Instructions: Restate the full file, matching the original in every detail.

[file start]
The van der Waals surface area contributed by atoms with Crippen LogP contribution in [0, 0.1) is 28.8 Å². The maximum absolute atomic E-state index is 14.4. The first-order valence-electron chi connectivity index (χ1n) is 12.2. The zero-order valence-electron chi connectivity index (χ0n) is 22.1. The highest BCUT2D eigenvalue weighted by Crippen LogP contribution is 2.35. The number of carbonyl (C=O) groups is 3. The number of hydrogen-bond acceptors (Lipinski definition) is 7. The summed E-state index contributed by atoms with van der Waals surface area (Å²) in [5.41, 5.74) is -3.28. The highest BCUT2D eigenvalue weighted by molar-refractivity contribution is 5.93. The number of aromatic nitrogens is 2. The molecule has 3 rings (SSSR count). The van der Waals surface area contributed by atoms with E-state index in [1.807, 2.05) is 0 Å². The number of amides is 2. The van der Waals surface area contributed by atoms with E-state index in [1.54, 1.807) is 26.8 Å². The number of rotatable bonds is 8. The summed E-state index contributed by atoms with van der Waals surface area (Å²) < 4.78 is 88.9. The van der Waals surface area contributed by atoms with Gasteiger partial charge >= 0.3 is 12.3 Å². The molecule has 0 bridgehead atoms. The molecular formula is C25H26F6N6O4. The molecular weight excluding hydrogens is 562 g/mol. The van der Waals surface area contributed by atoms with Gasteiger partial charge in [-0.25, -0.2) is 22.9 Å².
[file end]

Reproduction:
The van der Waals surface area contributed by atoms with Crippen LogP contribution in [0, 0.1) is 28.8 Å². The maximum absolute atomic E-state index is 14.4. The first-order valence-electron chi connectivity index (χ1n) is 12.2. The zero-order valence-electron chi connectivity index (χ0n) is 22.1. The highest BCUT2D eigenvalue weighted by Crippen LogP contribution is 2.35. The number of carbonyl (C=O) groups is 3. The number of hydrogen-bond acceptors (Lipinski definition) is 7. The summed E-state index contributed by atoms with van der Waals surface area (Å²) in [5.41, 5.74) is -3.28. The highest BCUT2D eigenvalue weighted by molar-refractivity contribution is 5.93. The number of aromatic nitrogens is 2. The molecule has 3 rings (SSSR count). The van der Waals surface area contributed by atoms with E-state index in [1.807, 2.05) is 0 Å². The number of amides is 2. The van der Waals surface area contributed by atoms with E-state index in [1.54, 1.807) is 26.8 Å². The number of rotatable bonds is 8. The summed E-state index contributed by atoms with van der Waals surface area (Å²) < 4.78 is 88.9. The van der Waals surface area contributed by atoms with Gasteiger partial charge >= 0.3 is 12.3 Å². The molecule has 0 bridgehead atoms. The molecular formula is C25H26F6N6O4. The molecular weight excluding hydrogens is 562 g/mol. The van der Waals surface area contributed by atoms with Gasteiger partial charge in [-0.25, -0.2) is 22.9 Å².